Third, the Catechism tells us that the general details concerning the actual celebration of the Church’s liturgy and sacraments are important (CCC, 1136-1199). It tells us that all of the baptized celebrate the Church’s liturgy and sacraments, particularly when they are gathered together in a worshipping community. We each have a function, which centers around coming to the liturgy prepared to make our thoughts agree with what we say in our responses, as well as with what we hear in the Scriptures and various prayers that are said. This is at the heart of “full, active, and conscious participation” (Sacrosanctum Concilium, 14), namely responding with one mind and heart to the action of the liturgy.
The Catechism teaches us that the Church’s liturgy and her sacraments are celebrated in a particular way to express externally what we as a Church believe internally. Signs, symbols, rituals, Scriptural readings, prayers, gestures, songs, vestments and a variety of other visible things are used in order to help us experience God’s invisible presence. The one element, however, that is an integral part of every liturgical and sacramental celebration is the Word of God — Sacred Scripture. When it is proclaimed Christ himself speaks and, as a result, we enter into the celebration with a deeper appreciation and an open heart to receive the grace that is being offered.
The Catechism states that liturgy and sacraments are celebrated on particular days. The central day to the Church’s liturgical life is Sunday. It is the day of Christ’s resurrection, the day when we gather to celebrate the Eucharist, which is at the very center of our lives of faith as Catholics. The Church’s liturgy and sacraments also celebrate, throughout the year, the whole mystery of Christ — from the Incarnation to the day of Pentecost, and even to the expectation of his Second Coming. This we call the “liturgical year.” Throughout this year we also venerate, with a special love, Mary and all of the martyrs, angels and saints because where they have gone we hope to follow.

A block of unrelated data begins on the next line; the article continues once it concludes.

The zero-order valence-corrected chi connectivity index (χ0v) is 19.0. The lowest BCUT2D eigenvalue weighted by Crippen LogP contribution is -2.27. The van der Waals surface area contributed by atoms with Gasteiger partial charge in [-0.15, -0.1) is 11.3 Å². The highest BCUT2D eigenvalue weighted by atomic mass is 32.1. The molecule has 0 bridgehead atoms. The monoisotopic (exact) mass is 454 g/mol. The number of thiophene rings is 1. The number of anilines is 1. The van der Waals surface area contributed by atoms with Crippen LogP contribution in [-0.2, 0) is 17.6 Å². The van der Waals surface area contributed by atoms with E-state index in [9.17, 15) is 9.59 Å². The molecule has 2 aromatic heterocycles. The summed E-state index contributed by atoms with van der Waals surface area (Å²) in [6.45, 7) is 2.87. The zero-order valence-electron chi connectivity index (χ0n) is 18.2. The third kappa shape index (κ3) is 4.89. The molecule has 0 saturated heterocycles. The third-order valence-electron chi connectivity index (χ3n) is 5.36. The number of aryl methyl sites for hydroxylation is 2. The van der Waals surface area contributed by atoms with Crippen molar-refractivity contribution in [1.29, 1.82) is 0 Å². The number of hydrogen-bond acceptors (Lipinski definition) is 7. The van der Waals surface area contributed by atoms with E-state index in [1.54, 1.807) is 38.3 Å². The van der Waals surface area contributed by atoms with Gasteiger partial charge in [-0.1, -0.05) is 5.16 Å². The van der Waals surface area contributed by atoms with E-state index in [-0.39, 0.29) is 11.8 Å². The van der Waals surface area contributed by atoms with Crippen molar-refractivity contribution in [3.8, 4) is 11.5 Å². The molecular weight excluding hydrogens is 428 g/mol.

Finally, the Catechism reminds us the sacraments are usually celebrated in churches built for divine worship. These houses of prayer allow us, the true Church, to gather to celebrate the Eucharist and to worship God. They are dignified places of worship which, along with their beautiful vestments and vessels, reflect the importance and splendor of what is taking place in our midst.
For us Catholics, liturgy and sacraments are where it is at! They are the primary ways we celebrate and live out our faith because they lead us into a deeper relationship with the Triune God, in whom we profess “I believe” in our creed. They lead us into a deeper relationship with one another, the Church and with all those whom we are called to serve.
Next time we will take a closer look at each of the seven sacraments. But for now, may our reflection on the Church’s liturgy and her sacraments renew and strengthen our faith.
Rev. Mr. Christopher Seibt is a transitional deacon for the Diocese of Syracuse. He is originally from St. Daniel Parish in Syracuse. Currently, Deacon Seibt is a seminarian at Theological College in Washington D.C., studying at the Catholic University of America.